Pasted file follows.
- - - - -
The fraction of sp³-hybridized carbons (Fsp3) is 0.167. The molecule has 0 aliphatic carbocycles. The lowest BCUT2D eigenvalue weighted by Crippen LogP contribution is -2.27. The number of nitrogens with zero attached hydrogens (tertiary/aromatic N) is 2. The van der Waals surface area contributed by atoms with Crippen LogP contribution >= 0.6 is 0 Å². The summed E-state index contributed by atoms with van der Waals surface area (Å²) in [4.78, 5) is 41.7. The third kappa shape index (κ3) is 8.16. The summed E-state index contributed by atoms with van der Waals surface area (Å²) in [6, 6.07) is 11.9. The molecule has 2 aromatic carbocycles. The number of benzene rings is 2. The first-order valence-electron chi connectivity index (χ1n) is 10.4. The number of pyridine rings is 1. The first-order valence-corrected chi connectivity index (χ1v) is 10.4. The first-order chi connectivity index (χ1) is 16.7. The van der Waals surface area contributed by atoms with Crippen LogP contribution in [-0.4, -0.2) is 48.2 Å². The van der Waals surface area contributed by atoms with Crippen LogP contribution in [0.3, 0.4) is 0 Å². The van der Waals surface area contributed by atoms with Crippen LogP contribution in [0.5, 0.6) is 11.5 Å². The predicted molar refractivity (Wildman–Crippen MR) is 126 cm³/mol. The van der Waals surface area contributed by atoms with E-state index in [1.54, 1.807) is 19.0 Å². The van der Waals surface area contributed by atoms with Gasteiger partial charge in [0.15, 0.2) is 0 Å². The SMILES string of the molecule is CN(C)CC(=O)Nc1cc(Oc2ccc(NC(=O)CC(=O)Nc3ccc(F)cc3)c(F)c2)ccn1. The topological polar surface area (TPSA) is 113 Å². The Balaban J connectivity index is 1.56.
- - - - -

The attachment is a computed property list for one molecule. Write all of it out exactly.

The fraction of sp³-hybridized carbons (Fsp3) is 0.167. The molecule has 0 aliphatic carbocycles. The lowest BCUT2D eigenvalue weighted by Crippen LogP contribution is -2.27. The number of nitrogens with zero attached hydrogens (tertiary/aromatic N) is 2. The van der Waals surface area contributed by atoms with Crippen LogP contribution >= 0.6 is 0 Å². The summed E-state index contributed by atoms with van der Waals surface area (Å²) in [4.78, 5) is 41.7. The third kappa shape index (κ3) is 8.16. The summed E-state index contributed by atoms with van der Waals surface area (Å²) in [6, 6.07) is 11.9. The molecule has 2 aromatic carbocycles. The number of benzene rings is 2. The first-order valence-electron chi connectivity index (χ1n) is 10.4. The number of pyridine rings is 1. The first-order valence-corrected chi connectivity index (χ1v) is 10.4. The first-order chi connectivity index (χ1) is 16.7. The van der Waals surface area contributed by atoms with Crippen LogP contribution in [-0.4, -0.2) is 48.2 Å². The van der Waals surface area contributed by atoms with Crippen LogP contribution in [0.3, 0.4) is 0 Å². The van der Waals surface area contributed by atoms with Crippen LogP contribution in [0.5, 0.6) is 11.5 Å². The predicted molar refractivity (Wildman–Crippen MR) is 126 cm³/mol. The van der Waals surface area contributed by atoms with E-state index in [1.54, 1.807) is 19.0 Å². The van der Waals surface area contributed by atoms with Gasteiger partial charge in [0.15, 0.2) is 0 Å². The SMILES string of the molecule is CN(C)CC(=O)Nc1cc(Oc2ccc(NC(=O)CC(=O)Nc3ccc(F)cc3)c(F)c2)ccn1. The topological polar surface area (TPSA) is 113 Å². The Balaban J connectivity index is 1.56.